Blackstock was a rush artist in Al Groh's pro 3-4 in college, amassing 44 tackles for loss and 27 sacks, including 11 in his final year. His size (6-3, 247) and speed (4.66) are outstanding, and if he can be coached up, he will be a very good linebacker at the pro level.
Green used his other third-rounder to select his namesake, Virginia Tech corner Eric Green. Green is a bit of a project who struggled with injuries at the college level. He has good size (5-11, 198), but is a cover corner who tends to shy away from contact, the antithesis of Antrel Rolle. At this point, he projects as a nickel/dime situational corner along with Robert Tate and will probably never be an every-down player for Arizona.
However, Dennis Green plucked his fourth new starter when he landed Virginia offensive guard Elton Brown in the fourth round. The enormous Brown (6-5, 330) was the best guard available and projected by many to be a 1-2 round selection. At pick 111, he could be the biggest steal in the draft besides Arrington.
For a player of his size, Brown pulls incredibly well and punishes at the second-level. He is an immediate upgrade over either Reggie Wells or Jeremy Bridges on the interior line, and Green admitted in a press conference that he projects Brown as a tackle in two or three years.
For the second year in a row, Dennis Green has harvested four immediate impact starters from the college level. That doesn't mean, however, that the Arizona Cardinals are the team to beat in the NFC West.
They still have key issues to resolve at quarterback with the addition of Kurt Warner, although Green's track record with veteran quarterbacks suggests success. More pressing is the Anquan Boldin contract issue, which could rob Arizona of its most dangerous receiving option for most of the offseason, if not longer.
Additionally, the free agency loss of tight end Freddie Jones, who caught 45 balls for 426 yards in 2004, is more significant than most analysts anticipate, given the lack of depth and experience currently on the roster. Neither Eric Edwards nor Lorenzo Diamond project as starters, and it's not out of the question that Bobby Blizzard, who has been a force in NFL Europe this summer, could get the call.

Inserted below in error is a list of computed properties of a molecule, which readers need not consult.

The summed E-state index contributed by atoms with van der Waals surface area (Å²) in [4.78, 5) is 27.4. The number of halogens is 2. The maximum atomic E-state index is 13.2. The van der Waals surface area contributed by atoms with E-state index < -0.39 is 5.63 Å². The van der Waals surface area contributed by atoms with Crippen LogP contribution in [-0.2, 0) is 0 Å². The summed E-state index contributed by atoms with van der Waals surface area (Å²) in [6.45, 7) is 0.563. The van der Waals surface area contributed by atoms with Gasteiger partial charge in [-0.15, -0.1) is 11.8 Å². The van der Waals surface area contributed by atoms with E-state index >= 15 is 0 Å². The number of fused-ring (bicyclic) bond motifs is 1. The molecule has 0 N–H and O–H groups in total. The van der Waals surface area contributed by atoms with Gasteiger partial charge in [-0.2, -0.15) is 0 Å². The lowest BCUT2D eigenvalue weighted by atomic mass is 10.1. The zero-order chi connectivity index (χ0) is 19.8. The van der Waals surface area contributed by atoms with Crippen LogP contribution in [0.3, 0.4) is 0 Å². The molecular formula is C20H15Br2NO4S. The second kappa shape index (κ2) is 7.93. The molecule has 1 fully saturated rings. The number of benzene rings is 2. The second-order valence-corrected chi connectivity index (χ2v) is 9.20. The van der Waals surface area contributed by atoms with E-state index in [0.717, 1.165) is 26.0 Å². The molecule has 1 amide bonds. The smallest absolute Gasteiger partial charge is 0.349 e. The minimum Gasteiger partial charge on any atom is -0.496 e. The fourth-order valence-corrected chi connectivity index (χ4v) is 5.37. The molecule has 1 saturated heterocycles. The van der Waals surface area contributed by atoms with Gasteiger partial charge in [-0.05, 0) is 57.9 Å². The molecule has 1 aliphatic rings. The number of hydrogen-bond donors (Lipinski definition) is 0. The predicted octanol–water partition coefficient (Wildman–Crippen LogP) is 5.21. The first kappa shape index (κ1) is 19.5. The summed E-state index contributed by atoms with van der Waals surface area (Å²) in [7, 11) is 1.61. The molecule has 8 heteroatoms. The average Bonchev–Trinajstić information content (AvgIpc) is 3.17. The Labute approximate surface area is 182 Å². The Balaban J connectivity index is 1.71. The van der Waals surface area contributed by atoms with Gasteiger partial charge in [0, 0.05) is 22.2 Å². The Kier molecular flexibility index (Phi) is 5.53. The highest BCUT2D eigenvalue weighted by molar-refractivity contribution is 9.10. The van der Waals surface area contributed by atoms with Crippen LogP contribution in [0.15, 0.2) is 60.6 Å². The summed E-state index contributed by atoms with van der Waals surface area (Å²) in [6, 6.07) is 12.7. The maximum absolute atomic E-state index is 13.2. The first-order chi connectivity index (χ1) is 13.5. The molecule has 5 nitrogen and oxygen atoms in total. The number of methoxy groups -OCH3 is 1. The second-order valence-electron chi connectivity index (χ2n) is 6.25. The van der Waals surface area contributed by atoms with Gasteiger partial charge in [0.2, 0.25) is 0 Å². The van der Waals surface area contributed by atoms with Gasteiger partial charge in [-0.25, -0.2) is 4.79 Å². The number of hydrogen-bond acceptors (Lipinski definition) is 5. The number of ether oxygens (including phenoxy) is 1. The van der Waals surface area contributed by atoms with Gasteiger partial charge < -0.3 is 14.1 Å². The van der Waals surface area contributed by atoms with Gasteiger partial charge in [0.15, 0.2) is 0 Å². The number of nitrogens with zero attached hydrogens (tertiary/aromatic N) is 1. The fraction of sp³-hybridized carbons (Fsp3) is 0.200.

The Seattle Seahawks, last year's division champ, are on the wane. However, with the St. Louis Rams very quietly getting better defensively and the San Francisco 49ers doing everything they can to win at least a few more games, Dennis Green and the Valley of the Sun are still a year or two away from making a serious Super Bowl bid.
But as long as Green continues to kidnap the annual college draft, the Cardinals — like the proverbial phoenix — are bound to rise.
Only in your fantasies...
Keep an eye on the Arrington/Marcel Shipp battle as it develops in camp and through the preseason. Shipp still has a good chance to earn some carries away from Arrington at this point.
However, if Arrington gets into position to receive 20-30 plays a game, he will be a very productive No. 2 fantasy running back — a better version of Brian Westbrook a year ago — and is worth a shot in the middle rounds of your draft.